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What’s an educated guess on when Model Y will receive 400+ mi range capability?

ChimpledPot

Member
Nov 7, 2020
37
47
Houston
We know battery tech is improved and going into the new and upcoming vehicles. Anyone done any analysis on when Model Y will receive these battery upgrades? Or will Tesla “Apple” us by putting the improved batteries in the Model Y, albeit fewer of them, and maintain the ~326 mi range?
 

TomServo

Active Member
Apr 10, 2014
1,127
678
Belleville IL
I'm starting to have a different point of view on this issue. With the current 2021 SuperCharger build plan (and at least for my anticipated travel) my 316 rated range (240 real-world) is more than enough. I created a spreadsheet for all my know routes and the average distance between SuperChargers is just at 80 miles and getting smaller. Our plan is to use the SC'ers as "LilyPads" for quick charges and BIO breaks as needed.

My math could be wrong but at the current cost of batteries adding another 75 miles of range to a Tesla could cost between $5K and $6K. I think doing more frequent but shorter stops and keeping the battery near its fastest-changing profile would yield similar elapsed times on long-distance travel than having a bigger battery. Plus how often would you actually use that much range that you paid for. So I'm leaning towards "using the grid" as my battery.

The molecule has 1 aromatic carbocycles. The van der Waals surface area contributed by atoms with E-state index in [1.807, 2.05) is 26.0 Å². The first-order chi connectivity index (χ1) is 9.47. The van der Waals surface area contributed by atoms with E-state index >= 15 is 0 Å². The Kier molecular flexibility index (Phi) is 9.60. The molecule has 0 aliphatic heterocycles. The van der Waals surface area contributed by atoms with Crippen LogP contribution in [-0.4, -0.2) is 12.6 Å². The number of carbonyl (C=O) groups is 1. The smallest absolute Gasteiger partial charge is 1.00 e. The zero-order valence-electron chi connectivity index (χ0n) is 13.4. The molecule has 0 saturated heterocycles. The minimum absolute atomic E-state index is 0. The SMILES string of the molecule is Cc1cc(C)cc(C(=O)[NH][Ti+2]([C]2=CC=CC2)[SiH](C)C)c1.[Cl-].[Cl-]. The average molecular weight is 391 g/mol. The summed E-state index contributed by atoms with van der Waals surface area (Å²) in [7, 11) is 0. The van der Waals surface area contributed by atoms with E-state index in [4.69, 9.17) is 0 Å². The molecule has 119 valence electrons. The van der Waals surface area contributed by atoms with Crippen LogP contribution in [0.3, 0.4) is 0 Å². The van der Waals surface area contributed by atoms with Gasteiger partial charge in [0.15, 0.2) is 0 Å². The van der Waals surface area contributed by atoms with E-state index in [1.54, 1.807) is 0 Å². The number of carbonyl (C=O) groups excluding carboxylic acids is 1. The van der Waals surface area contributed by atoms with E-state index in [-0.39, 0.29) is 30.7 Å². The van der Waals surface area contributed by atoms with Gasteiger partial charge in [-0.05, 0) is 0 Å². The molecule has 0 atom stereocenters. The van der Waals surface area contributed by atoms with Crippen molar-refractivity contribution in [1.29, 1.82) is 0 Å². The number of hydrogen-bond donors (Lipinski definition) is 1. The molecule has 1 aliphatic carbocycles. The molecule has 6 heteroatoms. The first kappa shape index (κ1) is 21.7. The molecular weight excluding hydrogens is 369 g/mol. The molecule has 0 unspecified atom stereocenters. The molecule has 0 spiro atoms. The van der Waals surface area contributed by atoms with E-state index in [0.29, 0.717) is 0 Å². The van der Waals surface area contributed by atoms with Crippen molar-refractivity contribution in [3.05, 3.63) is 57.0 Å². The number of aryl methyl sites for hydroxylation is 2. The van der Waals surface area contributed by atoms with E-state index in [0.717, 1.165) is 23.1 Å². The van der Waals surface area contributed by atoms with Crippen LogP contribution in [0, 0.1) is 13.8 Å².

Exelion

Member
Feb 21, 2021
62
49
Los Angeles, CA
316 (240 real world) is enough for some people, but I can see where it is not for many others.

-A lot of people in the world live in areas where temps get super-cold (at or below freezing). This cuts down range significantly, as much as 2/3 loss!

-Some have expressed interest in using their Teslas to tow. This, and the above, by themselves, are huge losses in range. Together they can bring down a range of 240 down to less than 100!

-I've heard that 500 is a good range number to aim for, and I'd agree. that would give ample range for towing and cold weather, and way more than enough in non-towing, mild temps. I think beyond that, and we're probably going to see smaller batteries, and less weight as goals.

-more frequent charges are inconvenient, especially at <100 miles distance between each one. There's broad band of what's ok and what's inconvenient depending on the person(s) in the car, but at one point it can get excessive. But that's ok, because more Superchargers also brings more choices of which one to use, and the day where there are as many superchargers as gas stations is a day we all look forward to.

Tesla (Elon) is a company that is capable of doing many things at once, (and well). They can bring battery costs down WHILE increasing range WHILE building more superchargers WHILE increasing the charging rate WHILE maintaining all Superchargers in good working order.
 

theothertom

Member
May 9, 2020
263
157
South Carolina
Just my guess, but it'll take new battery chemistry (which Tesla/Panasonic has said will happen) and the 4680 battery to get to 400+ miles. And I think 4680 won't happen until Tesla does the structural battery pack. Roll all that together and it'l be a couple of years, IMO.
IF, and it's a big IF, QuantumScape/VW's solid state battery comes to fruition, Tesla will accelerate the timeline.
 
Oct 3, 2020
152
173
Seattle
I don't expect to see the 400+ mile range until the 4680 cells and structural battery pack have been integrated into the MY design. Being that the Cybertruck, MS Plaid, Roadster, and Semi will all be utilizing the 4680 cell, I think it will be awhile before it finds its way to the MY.